The Legionella pneumophila kai operon is implicated in stress response and confers fitness in competitive environments.Loza-Correa, M., Sahr, T., Rolando, M., Daniels, C., Petit, P., Skarina, T., Gomez Valero, L., Dervins-Ravault, D., Honore, N., Savchenko, A., Buchrieser, C.
(2014) Environ Microbiol 16: 359-381
- PubMed: 23957615
- DOI: 10.1111/1462-2920.12223
- Primary Citation of Related Structures:
- PubMed Abstract:
Legionella pneumophila uses aquatic protozoa as replication niche and protection from harsh environments. Although L. pneumophila is not known to have a circadian clock, it encodes homologues of the KaiBC proteins of Cyanobacteria that regulate circa ...
Legionella pneumophila uses aquatic protozoa as replication niche and protection from harsh environments. Although L. pneumophila is not known to have a circadian clock, it encodes homologues of the KaiBC proteins of Cyanobacteria that regulate circadian gene expression. We show that L. pneumophila kaiB, kaiC and the downstream gene lpp1114, are transcribed as a unit under the control of the stress sigma factor RpoS. KaiC and KaiB of L. pneumophila do not interact as evidenced by yeast and bacterial two-hybrid analyses. Fusion of the C-terminal residues of cyanobacterial KaiB to Legionella KaiB restores their interaction. In contrast, KaiC of L. pneumophila conserved autophosphorylation activity, but KaiB does not trigger the dephosphorylation of KaiC like in Cyanobacteria. The crystal structure of L. pneumophila KaiB suggests that it is an oxidoreductase-like protein with a typical thioredoxin fold. Indeed, mutant analyses revealed that the kai operon-encoded proteins increase fitness of L. pneumophila in competitive environments, and confer higher resistance to oxidative and sodium stress. The phylogenetic analysis indicates that L. pneumophila KaiBC resemble Synechosystis KaiC2B2 and not circadian KaiB1C1. Thus, the L. pneumophila Kai proteins do not encode a circadian clock, but enhance stress resistance and adaption to changes in the environments.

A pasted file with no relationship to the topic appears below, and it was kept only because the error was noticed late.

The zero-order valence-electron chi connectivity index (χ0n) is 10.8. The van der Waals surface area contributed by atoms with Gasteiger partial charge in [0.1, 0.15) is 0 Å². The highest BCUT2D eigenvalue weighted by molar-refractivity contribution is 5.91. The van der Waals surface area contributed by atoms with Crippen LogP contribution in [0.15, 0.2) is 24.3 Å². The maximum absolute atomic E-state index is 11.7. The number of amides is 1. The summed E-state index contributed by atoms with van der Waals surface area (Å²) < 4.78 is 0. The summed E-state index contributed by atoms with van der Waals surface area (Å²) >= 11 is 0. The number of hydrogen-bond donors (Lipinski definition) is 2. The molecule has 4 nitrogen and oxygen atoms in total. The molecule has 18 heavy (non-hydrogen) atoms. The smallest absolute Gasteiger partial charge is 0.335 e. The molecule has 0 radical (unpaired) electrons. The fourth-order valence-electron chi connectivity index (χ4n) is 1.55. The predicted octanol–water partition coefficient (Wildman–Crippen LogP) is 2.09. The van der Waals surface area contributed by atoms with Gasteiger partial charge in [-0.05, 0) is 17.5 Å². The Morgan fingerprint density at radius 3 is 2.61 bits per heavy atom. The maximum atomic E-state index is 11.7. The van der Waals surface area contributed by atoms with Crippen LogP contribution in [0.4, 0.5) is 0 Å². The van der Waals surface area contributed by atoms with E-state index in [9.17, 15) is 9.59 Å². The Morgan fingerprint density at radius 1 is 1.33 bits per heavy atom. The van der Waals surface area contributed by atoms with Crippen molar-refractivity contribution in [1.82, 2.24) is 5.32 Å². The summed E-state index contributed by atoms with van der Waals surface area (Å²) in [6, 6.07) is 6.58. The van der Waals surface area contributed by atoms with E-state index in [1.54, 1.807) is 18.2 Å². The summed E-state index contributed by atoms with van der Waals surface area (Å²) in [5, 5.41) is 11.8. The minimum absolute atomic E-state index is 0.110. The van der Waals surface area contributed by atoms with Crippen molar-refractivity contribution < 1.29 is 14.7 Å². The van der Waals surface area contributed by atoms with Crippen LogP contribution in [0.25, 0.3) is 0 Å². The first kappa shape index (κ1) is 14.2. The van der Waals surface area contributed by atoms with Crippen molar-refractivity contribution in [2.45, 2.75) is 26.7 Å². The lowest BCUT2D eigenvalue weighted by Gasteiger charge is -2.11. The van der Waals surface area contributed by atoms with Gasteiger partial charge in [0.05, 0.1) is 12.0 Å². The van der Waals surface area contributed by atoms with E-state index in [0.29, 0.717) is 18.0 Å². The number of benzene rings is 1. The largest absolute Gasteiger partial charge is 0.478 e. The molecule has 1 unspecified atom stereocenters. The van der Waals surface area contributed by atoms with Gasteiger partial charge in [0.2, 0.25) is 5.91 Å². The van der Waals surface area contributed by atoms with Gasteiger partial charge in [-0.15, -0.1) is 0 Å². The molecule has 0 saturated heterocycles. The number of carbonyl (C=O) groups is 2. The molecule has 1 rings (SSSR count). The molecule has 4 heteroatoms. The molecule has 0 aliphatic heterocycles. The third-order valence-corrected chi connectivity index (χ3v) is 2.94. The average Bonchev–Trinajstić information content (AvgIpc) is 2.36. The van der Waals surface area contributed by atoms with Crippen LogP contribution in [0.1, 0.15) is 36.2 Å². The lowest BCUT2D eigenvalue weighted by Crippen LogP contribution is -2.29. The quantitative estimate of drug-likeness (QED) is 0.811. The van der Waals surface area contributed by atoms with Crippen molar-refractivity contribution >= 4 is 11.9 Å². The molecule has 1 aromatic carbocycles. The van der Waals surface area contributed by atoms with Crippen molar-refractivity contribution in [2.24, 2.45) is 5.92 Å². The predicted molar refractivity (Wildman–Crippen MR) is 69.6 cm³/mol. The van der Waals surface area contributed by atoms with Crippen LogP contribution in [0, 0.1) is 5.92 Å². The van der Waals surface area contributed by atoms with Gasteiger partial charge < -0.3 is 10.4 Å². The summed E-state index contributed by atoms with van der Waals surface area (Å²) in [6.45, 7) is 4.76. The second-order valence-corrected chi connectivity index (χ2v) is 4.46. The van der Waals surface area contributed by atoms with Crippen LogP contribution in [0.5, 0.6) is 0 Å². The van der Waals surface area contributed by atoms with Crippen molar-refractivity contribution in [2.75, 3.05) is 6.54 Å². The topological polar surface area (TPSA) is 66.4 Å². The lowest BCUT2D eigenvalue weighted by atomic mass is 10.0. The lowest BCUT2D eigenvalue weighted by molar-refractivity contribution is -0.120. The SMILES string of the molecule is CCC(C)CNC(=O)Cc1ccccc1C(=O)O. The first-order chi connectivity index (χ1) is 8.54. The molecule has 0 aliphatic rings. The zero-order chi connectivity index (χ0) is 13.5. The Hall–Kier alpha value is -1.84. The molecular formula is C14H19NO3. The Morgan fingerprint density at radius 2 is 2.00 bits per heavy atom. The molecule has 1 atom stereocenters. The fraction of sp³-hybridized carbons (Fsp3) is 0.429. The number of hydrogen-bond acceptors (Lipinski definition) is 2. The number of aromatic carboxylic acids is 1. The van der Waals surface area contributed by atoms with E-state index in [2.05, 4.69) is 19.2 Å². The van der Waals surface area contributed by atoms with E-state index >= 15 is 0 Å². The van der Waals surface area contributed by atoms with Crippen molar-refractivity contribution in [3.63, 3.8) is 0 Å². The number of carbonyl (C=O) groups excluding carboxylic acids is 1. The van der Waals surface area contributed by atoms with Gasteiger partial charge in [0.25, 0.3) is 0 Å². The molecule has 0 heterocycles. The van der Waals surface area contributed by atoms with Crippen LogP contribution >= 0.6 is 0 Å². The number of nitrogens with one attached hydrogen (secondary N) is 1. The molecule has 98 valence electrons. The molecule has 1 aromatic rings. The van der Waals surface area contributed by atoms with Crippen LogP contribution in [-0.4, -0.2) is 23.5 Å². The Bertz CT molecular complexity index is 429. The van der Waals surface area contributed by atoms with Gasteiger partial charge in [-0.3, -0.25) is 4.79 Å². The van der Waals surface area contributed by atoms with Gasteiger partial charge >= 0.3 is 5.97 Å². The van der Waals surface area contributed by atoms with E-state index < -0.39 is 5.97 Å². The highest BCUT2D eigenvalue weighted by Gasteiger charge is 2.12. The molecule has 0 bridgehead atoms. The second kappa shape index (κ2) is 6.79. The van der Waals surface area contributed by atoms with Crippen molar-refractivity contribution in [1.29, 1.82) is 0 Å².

Institut Pasteur, Biologie des Bactéries Intracellulaires, Paris, France; CNRS UMR 3525, Paris, France.